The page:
The first of seven Bob Dylan albums I’ll be listening to this year. I’m sure the decision to place this particular one as his seventh best wasn’t as automatic as the predictability of placing seven Dylan albums on the list in the first place, so I’m concious to not prematurely make any conclusions. This is not so much an album, more a collection of frontier-style stories and religious fables and musings sung over an unobtrusive folk-rock musical backdrop. Listening to this now, 49 years after its release, provides an albeit obvious point of reference to observe how far music has come. Not just in the purely musical sense but in whom society heralds as heroes. Maybe it’s a shame that contemporary musicians are not as poetic but perhaps there are other aspects that should be celebrated. If it’s a toss-up between Nicki Minaj using her fame to make serious political challenges and actions against racism or Dylan’s lyrically pretty ramblings – simplistic and frankly rudimentary in content which they are in this album – I know which I would choose. (and that’s two Nicki Minaj mentions in as many posts)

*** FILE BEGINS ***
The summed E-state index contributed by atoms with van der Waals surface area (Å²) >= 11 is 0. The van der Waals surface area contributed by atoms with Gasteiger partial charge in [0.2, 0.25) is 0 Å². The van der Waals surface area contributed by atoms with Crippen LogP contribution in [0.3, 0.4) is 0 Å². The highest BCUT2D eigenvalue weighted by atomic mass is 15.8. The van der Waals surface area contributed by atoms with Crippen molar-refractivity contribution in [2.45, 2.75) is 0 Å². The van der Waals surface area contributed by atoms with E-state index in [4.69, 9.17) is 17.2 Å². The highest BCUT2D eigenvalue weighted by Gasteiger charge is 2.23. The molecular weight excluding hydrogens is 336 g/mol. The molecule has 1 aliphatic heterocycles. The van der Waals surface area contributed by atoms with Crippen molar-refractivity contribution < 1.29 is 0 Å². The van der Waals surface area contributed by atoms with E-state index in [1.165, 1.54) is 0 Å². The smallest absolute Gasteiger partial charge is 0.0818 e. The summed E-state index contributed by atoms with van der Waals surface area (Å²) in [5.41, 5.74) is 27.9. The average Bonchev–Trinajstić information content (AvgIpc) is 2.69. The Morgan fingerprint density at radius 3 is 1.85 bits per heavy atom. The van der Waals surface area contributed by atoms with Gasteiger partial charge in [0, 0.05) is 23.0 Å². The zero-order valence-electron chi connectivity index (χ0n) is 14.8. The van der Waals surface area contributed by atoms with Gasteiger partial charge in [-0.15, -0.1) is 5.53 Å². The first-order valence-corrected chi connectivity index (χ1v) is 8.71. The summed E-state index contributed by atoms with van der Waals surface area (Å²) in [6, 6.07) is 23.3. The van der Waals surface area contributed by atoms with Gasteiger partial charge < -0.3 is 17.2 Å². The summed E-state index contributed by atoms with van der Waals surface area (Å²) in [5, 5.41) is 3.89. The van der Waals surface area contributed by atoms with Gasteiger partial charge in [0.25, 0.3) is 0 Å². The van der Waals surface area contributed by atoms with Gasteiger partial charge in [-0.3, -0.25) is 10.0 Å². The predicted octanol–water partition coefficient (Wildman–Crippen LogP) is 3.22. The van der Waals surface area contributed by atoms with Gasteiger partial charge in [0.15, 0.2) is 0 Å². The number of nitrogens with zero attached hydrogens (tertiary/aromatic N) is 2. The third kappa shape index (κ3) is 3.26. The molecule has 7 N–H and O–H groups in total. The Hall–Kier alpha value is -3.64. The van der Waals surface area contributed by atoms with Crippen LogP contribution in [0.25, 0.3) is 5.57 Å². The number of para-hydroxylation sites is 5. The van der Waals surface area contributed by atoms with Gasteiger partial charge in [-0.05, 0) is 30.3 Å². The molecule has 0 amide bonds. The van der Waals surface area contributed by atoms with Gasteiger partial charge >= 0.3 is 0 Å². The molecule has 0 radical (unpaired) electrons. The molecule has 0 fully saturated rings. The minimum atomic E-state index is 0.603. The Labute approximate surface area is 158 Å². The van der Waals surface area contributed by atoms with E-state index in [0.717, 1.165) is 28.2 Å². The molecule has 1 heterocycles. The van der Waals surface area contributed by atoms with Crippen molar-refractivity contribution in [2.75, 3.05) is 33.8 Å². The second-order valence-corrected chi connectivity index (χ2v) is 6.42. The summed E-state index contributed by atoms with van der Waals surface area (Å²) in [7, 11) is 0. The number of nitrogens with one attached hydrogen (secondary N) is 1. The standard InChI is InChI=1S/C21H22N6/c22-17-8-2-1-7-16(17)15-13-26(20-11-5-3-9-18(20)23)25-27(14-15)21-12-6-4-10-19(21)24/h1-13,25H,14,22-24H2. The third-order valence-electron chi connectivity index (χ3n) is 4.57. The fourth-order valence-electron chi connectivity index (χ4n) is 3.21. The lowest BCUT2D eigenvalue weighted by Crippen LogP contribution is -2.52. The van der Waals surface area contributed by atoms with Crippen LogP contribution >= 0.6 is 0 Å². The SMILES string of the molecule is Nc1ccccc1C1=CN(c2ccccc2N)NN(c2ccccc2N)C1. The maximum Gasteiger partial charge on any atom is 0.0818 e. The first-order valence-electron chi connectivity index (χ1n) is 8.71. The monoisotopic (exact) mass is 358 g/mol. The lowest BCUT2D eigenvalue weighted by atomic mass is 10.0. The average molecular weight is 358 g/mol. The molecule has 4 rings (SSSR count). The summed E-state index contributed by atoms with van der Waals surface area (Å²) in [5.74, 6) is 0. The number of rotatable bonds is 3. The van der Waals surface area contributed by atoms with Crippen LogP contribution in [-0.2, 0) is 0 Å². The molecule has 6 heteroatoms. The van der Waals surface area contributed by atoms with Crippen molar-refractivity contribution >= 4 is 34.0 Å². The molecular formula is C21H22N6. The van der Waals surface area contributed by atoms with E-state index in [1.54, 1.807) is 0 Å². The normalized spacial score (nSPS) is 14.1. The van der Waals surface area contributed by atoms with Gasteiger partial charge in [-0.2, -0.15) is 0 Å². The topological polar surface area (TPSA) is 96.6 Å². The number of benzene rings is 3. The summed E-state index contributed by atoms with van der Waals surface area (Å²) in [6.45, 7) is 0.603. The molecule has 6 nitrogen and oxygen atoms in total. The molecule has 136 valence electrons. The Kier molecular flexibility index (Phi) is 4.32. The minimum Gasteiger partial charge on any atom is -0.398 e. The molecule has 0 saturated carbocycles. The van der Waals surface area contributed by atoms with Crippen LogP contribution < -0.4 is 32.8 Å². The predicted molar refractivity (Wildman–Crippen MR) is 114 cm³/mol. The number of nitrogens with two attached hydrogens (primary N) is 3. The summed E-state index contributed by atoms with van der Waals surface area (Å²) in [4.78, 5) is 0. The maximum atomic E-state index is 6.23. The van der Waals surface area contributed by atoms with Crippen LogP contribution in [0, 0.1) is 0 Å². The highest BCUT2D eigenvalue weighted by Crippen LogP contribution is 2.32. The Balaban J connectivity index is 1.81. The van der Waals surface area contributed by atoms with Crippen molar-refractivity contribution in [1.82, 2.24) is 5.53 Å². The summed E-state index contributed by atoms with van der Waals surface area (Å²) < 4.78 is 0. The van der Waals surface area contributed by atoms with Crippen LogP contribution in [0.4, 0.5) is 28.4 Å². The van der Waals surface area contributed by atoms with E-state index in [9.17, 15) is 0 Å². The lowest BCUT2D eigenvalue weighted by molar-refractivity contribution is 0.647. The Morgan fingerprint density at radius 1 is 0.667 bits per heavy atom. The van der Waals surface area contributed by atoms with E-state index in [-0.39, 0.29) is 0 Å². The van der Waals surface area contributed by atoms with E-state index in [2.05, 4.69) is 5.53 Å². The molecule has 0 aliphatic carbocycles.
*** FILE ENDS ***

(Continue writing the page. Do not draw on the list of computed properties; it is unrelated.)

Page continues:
Maybe that’s a bit of a silly thing to say, and it definitely is a blatant disregard for the acknowledgement of musical evolution as well as Dylan’s efforts in protesting in favour of certain civil rights (so I’ve read about). But if there’s a rebel championing for a better world in Bob it isn’t heard in this album. Instead it’s packed with biblical allusions, religious messages, and the foretelling of the apocalypse – as heard in the best song of the album “All Along The Watchtower” – which all gets a bit tiring and leaves little of substance for me to reflect on and want to come back to.
Musically it’s okay; I’m not a fan of country-blues so there’s not much for me to get excited about here. My main beef is that I feel his characteristic harmonica usage serves not so much as an accompaniment to the music but more a punctuation gratuitously served at the end of every verse. Sometimes it’s deftly delivered such as in “Wicked Messenger” and “I’ll Be Your Baby Tonight”, but mostly I found it grating.
Oh well, six more chances to convert me (literally, it seems).
Beautiful Freak | Eels | 1996 | DreamWorks | #344
I’ve never given any time to Eels. Perhaps they came a bit too early for me – I don’t think I was struggling with issues of self-worth and isolation at the age of 8 when this album was released – either way it passed me by. So I had no idea what to expect here. It’s a reveal of lead singer E’s mental health (that’s his stage name, real name Mark Oliver Everett – outcast and misfit). Contemporary indie-pop with elements of grunge and basic 3-chord rock indicative of depressed, mid-90s teen anxiety, but in a good way.